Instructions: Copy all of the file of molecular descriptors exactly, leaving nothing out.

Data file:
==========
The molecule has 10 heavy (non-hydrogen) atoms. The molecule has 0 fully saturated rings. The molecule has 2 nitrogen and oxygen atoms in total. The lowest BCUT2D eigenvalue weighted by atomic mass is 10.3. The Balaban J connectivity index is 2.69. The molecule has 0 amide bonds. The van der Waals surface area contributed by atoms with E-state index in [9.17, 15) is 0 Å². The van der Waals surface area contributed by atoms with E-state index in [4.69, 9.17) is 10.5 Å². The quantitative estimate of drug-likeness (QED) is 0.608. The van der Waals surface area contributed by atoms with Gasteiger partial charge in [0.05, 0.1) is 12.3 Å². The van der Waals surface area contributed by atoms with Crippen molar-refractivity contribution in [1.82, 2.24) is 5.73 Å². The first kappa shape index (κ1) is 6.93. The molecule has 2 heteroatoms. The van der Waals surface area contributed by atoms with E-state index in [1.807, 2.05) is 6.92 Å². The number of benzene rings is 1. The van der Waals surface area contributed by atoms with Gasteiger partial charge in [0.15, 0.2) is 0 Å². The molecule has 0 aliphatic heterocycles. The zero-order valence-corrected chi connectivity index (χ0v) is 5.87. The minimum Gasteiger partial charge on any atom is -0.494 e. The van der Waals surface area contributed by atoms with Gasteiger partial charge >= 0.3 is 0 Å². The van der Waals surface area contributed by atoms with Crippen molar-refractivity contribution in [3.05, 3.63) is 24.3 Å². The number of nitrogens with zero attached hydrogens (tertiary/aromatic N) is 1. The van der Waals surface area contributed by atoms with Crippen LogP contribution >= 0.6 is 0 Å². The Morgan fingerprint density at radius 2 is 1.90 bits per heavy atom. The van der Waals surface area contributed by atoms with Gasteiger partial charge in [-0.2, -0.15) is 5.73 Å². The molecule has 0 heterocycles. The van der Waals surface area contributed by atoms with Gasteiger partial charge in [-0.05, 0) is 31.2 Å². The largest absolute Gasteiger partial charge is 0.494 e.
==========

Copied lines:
The molecule has 10 heavy (non-hydrogen) atoms. The molecule has 0 fully saturated rings. The molecule has 2 nitrogen and oxygen atoms in total. The lowest BCUT2D eigenvalue weighted by atomic mass is 10.3. The Balaban J connectivity index is 2.69. The molecule has 0 amide bonds. The van der Waals surface area contributed by atoms with E-state index in [9.17, 15) is 0 Å². The van der Waals surface area contributed by atoms with E-state index in [4.69, 9.17) is 10.5 Å². The quantitative estimate of drug-likeness (QED) is 0.608. The van der Waals surface area contributed by atoms with Gasteiger partial charge in [0.05, 0.1) is 12.3 Å². The van der Waals surface area contributed by atoms with Crippen molar-refractivity contribution in [1.82, 2.24) is 5.73 Å². The first kappa shape index (κ1) is 6.93. The molecule has 2 heteroatoms. The van der Waals surface area contributed by atoms with E-state index in [1.807, 2.05) is 6.92 Å². The number of benzene rings is 1. The van der Waals surface area contributed by atoms with Gasteiger partial charge in [0.15, 0.2) is 0 Å². The molecule has 0 aliphatic heterocycles. The zero-order valence-corrected chi connectivity index (χ0v) is 5.87. The minimum Gasteiger partial charge on any atom is -0.494 e. The van der Waals surface area contributed by atoms with Gasteiger partial charge >= 0.3 is 0 Å². The van der Waals surface area contributed by atoms with Crippen molar-refractivity contribution in [3.05, 3.63) is 24.3 Å². The number of nitrogens with zero attached hydrogens (tertiary/aromatic N) is 1. The van der Waals surface area contributed by atoms with Crippen LogP contribution >= 0.6 is 0 Å². The Morgan fingerprint density at radius 2 is 1.90 bits per heavy atom. The van der Waals surface area contributed by atoms with Gasteiger partial charge in [-0.2, -0.15) is 5.73 Å². The molecule has 0 heterocycles. The van der Waals surface area contributed by atoms with Gasteiger partial charge in [-0.05, 0) is 31.2 Å². The largest absolute Gasteiger partial charge is 0.494 e.